Romney v. Obama on foreign policy
Jackson Diehl reports that there are significant foreign policy differences between President Obama and Governor Romney. Here are some of them that relate to Israel.In Syria, Obama has repeatedly rejected proposals that the United States help establish safe zones for civilians or supply weapons to the rebels. But Romney has come out for arming the opposition. And what of Iran? Both men have indicated they would use force as a last resort to stop Tehran’s nuclear program. But there is a significant difference: While Obama has said he has “a policy to prevent Iran from obtaining a nuclear weapon,” Romney said in Israel this summer that he would not tolerate an Iranian nuclear “capability.” In other words, Obama probably would use force only if Iran actually tried to build a bomb, while a Romney attack could be triggered if Iran were merely close to acquiring all the means for a weapon — which it is.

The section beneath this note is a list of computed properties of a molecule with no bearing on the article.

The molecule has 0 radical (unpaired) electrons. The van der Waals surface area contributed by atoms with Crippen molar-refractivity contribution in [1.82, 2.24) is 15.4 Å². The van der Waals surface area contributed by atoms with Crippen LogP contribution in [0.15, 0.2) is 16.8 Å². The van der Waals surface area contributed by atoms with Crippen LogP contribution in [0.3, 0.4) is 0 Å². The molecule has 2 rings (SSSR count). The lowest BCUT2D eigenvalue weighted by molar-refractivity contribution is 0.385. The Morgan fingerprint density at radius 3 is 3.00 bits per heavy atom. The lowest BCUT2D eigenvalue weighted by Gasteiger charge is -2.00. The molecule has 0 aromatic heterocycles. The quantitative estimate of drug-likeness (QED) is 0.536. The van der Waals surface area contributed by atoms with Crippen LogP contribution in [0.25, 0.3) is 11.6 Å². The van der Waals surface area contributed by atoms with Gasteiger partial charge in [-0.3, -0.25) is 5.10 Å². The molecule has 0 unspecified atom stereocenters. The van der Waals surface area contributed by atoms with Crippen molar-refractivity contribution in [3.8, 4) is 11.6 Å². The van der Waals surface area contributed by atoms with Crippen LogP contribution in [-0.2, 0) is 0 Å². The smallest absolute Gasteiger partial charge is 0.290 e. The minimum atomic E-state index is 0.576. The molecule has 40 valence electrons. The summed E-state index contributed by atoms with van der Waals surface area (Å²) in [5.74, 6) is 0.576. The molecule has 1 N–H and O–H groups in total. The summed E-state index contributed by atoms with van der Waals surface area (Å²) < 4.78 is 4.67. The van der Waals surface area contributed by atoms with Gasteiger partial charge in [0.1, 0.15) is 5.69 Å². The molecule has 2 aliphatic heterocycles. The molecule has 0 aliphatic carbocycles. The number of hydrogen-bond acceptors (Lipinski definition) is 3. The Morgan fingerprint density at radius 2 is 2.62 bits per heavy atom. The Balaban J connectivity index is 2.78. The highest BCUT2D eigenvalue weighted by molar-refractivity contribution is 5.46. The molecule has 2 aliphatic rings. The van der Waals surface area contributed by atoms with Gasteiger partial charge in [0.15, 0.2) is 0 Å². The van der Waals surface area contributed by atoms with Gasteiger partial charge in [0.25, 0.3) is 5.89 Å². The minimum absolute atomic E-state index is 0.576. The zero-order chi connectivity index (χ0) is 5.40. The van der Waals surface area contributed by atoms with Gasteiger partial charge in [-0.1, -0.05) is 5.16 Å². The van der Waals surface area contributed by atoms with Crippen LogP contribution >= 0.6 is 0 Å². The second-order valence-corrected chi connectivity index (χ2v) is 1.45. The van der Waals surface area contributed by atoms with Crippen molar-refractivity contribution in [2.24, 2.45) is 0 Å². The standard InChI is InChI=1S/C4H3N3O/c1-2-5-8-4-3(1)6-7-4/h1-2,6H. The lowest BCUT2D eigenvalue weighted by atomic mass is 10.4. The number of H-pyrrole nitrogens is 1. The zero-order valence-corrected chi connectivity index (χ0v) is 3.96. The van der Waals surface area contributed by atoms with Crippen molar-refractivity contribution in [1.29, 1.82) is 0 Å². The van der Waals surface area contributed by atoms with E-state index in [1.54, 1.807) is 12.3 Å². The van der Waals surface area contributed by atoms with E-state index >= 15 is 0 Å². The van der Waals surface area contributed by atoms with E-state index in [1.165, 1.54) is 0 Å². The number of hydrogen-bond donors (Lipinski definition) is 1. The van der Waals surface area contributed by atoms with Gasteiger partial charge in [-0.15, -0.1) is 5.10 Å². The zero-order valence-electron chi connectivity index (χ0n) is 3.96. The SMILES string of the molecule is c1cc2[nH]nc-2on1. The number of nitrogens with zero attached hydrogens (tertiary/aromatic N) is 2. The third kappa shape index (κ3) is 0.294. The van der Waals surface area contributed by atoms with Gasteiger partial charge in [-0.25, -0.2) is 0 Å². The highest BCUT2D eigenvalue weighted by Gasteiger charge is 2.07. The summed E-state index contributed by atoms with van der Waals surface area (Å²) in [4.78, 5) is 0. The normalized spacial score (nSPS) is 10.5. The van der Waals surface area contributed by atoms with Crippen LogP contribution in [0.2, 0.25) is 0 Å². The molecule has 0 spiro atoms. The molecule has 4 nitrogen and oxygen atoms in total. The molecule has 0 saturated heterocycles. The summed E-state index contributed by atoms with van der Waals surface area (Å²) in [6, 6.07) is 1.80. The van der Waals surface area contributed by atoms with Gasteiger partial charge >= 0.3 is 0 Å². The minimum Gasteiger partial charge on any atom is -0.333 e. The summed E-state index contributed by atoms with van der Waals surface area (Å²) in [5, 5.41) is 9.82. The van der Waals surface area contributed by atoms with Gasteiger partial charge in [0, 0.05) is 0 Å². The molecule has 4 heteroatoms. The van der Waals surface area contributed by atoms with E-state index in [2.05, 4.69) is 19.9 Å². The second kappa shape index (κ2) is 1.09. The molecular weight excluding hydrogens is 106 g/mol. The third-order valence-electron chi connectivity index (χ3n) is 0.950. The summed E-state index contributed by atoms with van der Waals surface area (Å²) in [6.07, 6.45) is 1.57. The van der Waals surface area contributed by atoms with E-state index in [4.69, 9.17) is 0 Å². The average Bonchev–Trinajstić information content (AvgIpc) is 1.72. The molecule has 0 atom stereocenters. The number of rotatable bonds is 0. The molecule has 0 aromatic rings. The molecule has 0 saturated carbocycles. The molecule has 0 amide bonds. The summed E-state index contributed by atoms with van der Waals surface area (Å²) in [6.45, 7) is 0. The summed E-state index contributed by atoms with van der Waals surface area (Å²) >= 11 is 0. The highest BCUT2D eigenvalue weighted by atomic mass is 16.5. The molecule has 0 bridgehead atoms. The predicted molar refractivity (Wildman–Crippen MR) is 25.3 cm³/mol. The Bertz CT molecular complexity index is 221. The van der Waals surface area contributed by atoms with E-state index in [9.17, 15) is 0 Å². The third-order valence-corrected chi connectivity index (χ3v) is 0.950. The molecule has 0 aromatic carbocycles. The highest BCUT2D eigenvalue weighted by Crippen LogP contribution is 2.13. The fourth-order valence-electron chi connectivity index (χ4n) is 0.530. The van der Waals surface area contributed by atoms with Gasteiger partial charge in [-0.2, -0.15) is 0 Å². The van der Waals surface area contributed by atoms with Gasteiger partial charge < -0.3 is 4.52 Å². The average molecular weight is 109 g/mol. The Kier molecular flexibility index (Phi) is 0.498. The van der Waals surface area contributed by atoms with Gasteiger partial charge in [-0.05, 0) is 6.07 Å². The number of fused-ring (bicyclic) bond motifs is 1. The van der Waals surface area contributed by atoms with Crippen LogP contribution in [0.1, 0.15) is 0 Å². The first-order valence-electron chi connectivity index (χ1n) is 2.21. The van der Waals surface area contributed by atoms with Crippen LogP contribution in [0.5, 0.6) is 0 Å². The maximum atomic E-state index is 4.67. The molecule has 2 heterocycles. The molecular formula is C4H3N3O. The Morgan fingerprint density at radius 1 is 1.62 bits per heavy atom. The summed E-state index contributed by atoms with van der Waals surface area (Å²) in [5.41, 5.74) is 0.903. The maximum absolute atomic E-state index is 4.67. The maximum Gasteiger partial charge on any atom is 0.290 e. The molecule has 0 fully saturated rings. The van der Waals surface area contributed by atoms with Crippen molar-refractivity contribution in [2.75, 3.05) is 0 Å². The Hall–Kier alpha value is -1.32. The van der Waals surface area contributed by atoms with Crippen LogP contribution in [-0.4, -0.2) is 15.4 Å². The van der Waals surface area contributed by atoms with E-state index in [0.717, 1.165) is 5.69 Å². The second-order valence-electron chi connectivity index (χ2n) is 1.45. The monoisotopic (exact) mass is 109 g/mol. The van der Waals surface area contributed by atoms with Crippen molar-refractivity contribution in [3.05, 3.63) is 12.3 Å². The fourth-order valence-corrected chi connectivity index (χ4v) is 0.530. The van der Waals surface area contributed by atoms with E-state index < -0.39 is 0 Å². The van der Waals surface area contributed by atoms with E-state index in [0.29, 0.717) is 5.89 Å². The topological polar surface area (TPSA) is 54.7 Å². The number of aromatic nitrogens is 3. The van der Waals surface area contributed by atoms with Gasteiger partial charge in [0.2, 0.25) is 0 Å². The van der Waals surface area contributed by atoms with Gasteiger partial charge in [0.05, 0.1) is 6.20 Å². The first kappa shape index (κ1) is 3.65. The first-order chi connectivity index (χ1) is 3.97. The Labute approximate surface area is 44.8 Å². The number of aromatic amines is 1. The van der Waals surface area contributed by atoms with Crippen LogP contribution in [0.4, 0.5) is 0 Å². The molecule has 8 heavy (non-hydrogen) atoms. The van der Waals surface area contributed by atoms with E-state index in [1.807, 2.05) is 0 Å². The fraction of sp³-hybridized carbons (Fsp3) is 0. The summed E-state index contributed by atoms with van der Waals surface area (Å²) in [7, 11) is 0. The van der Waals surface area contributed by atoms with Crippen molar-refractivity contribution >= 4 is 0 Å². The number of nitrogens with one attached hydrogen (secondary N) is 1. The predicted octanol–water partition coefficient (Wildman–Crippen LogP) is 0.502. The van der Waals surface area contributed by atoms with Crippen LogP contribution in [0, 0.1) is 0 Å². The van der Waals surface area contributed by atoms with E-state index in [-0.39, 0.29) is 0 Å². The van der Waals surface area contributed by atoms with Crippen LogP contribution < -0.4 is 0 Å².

Last but not least comes the Israeli-Palestinian conflict. Obama came to office with a burning ambition to broker Palestinian statehood; that and the reduction of nuclear arms seem to be the foreign policy issues that engage him emotionally. The statehood push was one of the administration’s biggest busts, largely because of Obama’s own missteps, and during the election year it has been on hold. Yet it seems likely that a reelected Obama will try again, notwithstanding his poor relations with Israeli Prime Minister Benjamin Netanyahu. Romney, in contrast, has made it clear that he, like George W. Bush in his first term, will put Palestinian statehood on a back burner.
I hope you all now understand why you have to vote for Romney.